during the centennial year when numerous 1812 forts did mock battles.



            Terry
            22nd US
          • Terry Lubka
            I read somewhere that at one of the first recreations of an ACW battle was having veterans of Pickett s charge actually walk across that field. When the old
            Message 5 of 17 , Nov 1, 2005
              I read somewhere that at one of the first 'recreations' of an ACW
              battle was having veterans of Pickett's charge actually walk across
              that field. When the old Rebs made it to the small stone wall or
              Highwater mark some of them actually started fistfights with the Union
              vets!
              In Canada interest from the general population in reenacting started
              during the centennial year when numerous 1812 forts did mock battles.



              Terry
              22nd US
            • suthren@magma.ca
              Dear Terry I read an account of an 1893 restaging of Pickett s Charge at Gettysburg. The veterans took up their respective positions and as the Confederates
              Message 6 of 17 , Nov 1, 2005
                Dear Terry

                I read an account of an 1893 restaging of Pickett's Charge at Gettysburg.
                The veterans took up their respective positions and as the Confederates
                approached, the Union veterans rose up with a roar of approval and went down
                to meet them for handshakes and embraces. Many tears flowed.

                Vic
                ----- Original Message -----
                From: "Terry Lubka" <tlubka@...>
                To: <WarOf1812@yahoogroups.com>
                Sent: Tuesday, November 01, 2005 11:26 AM
                Subject: [WarOf1812] Re: In the beginning . . .


                > I read somewhere that at one of the first 'recreations' of an ACW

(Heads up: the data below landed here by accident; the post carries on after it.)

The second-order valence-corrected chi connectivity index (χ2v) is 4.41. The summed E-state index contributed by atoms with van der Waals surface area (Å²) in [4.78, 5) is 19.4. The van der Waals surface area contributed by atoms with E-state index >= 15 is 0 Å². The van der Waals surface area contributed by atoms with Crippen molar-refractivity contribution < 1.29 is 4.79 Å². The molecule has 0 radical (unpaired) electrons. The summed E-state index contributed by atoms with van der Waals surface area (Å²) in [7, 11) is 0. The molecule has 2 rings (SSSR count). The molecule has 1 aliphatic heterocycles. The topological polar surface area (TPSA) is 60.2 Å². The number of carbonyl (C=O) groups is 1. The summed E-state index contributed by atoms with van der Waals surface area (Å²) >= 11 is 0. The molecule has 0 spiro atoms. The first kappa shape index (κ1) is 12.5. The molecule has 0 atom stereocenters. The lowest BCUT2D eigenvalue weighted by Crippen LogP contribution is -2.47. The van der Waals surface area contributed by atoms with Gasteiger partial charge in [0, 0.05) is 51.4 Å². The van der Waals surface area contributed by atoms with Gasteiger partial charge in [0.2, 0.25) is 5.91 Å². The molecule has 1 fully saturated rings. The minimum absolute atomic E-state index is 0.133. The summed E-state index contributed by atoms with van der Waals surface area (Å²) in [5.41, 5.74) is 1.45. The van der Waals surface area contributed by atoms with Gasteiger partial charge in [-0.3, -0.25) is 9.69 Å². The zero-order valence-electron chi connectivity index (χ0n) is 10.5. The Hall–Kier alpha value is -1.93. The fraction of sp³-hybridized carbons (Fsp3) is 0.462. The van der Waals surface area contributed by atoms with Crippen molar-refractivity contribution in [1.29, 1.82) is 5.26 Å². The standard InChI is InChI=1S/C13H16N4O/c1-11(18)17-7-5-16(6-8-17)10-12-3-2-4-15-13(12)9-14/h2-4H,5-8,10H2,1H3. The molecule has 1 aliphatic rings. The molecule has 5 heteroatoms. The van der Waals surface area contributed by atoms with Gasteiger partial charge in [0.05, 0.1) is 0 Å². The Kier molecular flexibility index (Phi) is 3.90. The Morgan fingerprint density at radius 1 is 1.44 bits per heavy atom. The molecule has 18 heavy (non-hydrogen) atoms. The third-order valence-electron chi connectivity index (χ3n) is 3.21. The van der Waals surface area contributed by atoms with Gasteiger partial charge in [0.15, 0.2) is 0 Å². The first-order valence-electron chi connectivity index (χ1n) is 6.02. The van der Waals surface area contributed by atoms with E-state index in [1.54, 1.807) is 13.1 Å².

> battle was having veterans of Pickett's charge actually walk across
                > that field. When the old Rebs made it to the small stone wall or
                > Highwater mark some of them actually started fistfights with the Union
                > vets!
                > In Canada interest from the general population in reenacting started
                > during the centennial year when numerous 1812 forts did mock battles.
                >
                >
                >
                > Terry
                > 22nd US
                >
                >
                >
                >
                >
                >
                > The War of 1812: In Europe, thousands fought over the fate of hundreds of
                square miles: in North America, hundreds determined the fate of THOUSANDS of
                square miles...
                >
                > Unit Contact information for North America:
                > ---------------------------------
                > Crown Forces Unit Listing:
                > http://1812crownforces.tripod.com
                >
                > American Forces Unit Listing
                > http://usforces1812.tripod.com
                > Yahoo! Groups Links
                >
                >
                >
                >
                >
                >
                >
                >
                > --
                > No virus found in this incoming message.
                > Checked by AVG Free Edition.
                > Version: 7.1.362 / Virus Database: 267.12.6/152 - Release Date: 31/10/05
                >
                >
              • PEGGY MATHEWS